We’ll try to answer some of those questions in this article. Here’s a consensus of best practices -- vetted by election experts -- for how to make sure your mail ballot gets counted.

What to do well before Election Day

1. If you want a mail ballot but haven’t requested it, do it now, as long as the deadline has not already passed. 

Check your local elections office to see how you can request a mail ballot. In most states, this can be done online. While you’re at it, make sure that your address is current. You may need to enter an accepted form of ID to request a mail ballot.

Most states start sending out their ballots between 30 and 45 days before the election, but check your state if you want their specific policy.

What to do once you receive your ballot

2. Give yourself a quiet, clear space in your home to fill out your ballot away from drinks, snacks, and distractions. 

"Read the instructions thoroughly before filling out your ballot," said Claire DeSoi, who handles outreach at the Massachusetts Institute of Technology’s Election Data and Science Lab. "In our experience, this is a crucial step."

Take special note of all instructions about how to mark your choices, such as whether you need to fill in an oval. 

3. Carefully fill out your ballot, making sure you choose only one candidate in each race, unless the ballot explicitly tells you otherwise. 

Some races do ask you to choose multiple candidates, but most don’t. Also, check both sides of every page to make sure you have voted in every race or question you want to vote in.

4. Fill out every space on the envelope that requires a signature, the date, or a name.

States require a signature and possibly other information on ballot envelopes as a protection against fraud, such as someone casting more than one ballot. This information is checked against voter registration information.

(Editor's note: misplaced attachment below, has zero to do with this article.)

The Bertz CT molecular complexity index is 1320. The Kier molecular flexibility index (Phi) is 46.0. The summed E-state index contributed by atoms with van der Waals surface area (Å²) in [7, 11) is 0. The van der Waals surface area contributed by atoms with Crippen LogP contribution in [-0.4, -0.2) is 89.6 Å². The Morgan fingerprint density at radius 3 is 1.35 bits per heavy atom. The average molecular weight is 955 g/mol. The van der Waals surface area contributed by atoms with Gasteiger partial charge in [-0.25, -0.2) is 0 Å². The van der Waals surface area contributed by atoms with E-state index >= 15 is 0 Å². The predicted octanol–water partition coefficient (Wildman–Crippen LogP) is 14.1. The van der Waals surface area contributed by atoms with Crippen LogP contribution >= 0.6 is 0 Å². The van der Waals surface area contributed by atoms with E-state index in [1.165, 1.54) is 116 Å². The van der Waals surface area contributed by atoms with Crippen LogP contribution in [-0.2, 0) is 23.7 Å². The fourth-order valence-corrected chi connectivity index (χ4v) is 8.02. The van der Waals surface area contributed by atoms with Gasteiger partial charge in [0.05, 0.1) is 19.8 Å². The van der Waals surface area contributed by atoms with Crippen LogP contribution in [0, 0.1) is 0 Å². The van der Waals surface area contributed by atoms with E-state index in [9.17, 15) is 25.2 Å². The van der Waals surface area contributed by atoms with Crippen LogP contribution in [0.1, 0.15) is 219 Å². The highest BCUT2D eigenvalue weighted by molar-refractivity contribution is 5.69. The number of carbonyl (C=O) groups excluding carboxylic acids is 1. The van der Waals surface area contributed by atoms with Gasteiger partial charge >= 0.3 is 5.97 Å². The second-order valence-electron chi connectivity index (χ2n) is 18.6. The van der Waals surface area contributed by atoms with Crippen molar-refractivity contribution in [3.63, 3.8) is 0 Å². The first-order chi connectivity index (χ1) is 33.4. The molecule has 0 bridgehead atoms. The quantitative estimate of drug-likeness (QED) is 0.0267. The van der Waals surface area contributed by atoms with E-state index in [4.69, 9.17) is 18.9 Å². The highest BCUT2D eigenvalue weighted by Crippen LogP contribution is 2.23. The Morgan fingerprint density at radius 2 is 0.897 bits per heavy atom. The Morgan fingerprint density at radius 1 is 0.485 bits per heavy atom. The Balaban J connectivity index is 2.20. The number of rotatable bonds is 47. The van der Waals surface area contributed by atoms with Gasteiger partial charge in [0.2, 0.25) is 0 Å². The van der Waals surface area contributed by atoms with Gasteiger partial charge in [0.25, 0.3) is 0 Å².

The lack of a voter’s signature on an envelope, or a signature that looks different than the one on file, "is the biggest obstacle to getting a ballot counted," DeSoi said.

"While it may be impossible to remember how you signed your voter registration form if that was years ago, it’s best to avoid excessive deviation from a previous signature if possible," said Edward B. Foley, who directs the election law program at Ohio State University.

If your elections office gives you a way to add an email address or phone number to the request for a ballot or the envelope, that may help elections officials contact you quickly if they find a problem.

5. If you live in a state that requires a "witness" for voting by mail, make sure you build in enough time to get someone.

While pending litigation might affect some of these rules, a few states do require a witness or notarization.

6. Don’t panic if you make a mistake on your ballot (or if you don’t receive one).

"If a requested ballot doesn't arrive in the voter's mailbox, or the voter ‘spoils’ the ballot by making a mistake, then voting in person on Election Day is a fail-safe," said Barry C. Burden, director of the Elections Research Center at the University of Wisconsin-Madison.

What to do when you’re ready to submit your ballot

7. Check to see if you need to add stamps to the envelope, and if so, how many. 

Some states do not require postage for ballots, but others do. In states that require a voter to attach postage, the ballot envelope may require more than one stamp. It’s always safest to attach the appropriate number of stamps, but the Postal Service has repeatedly said it will deliver ballots even if they lack sufficient postage.

8. Avoid waiting until the last minute to mail your ballot.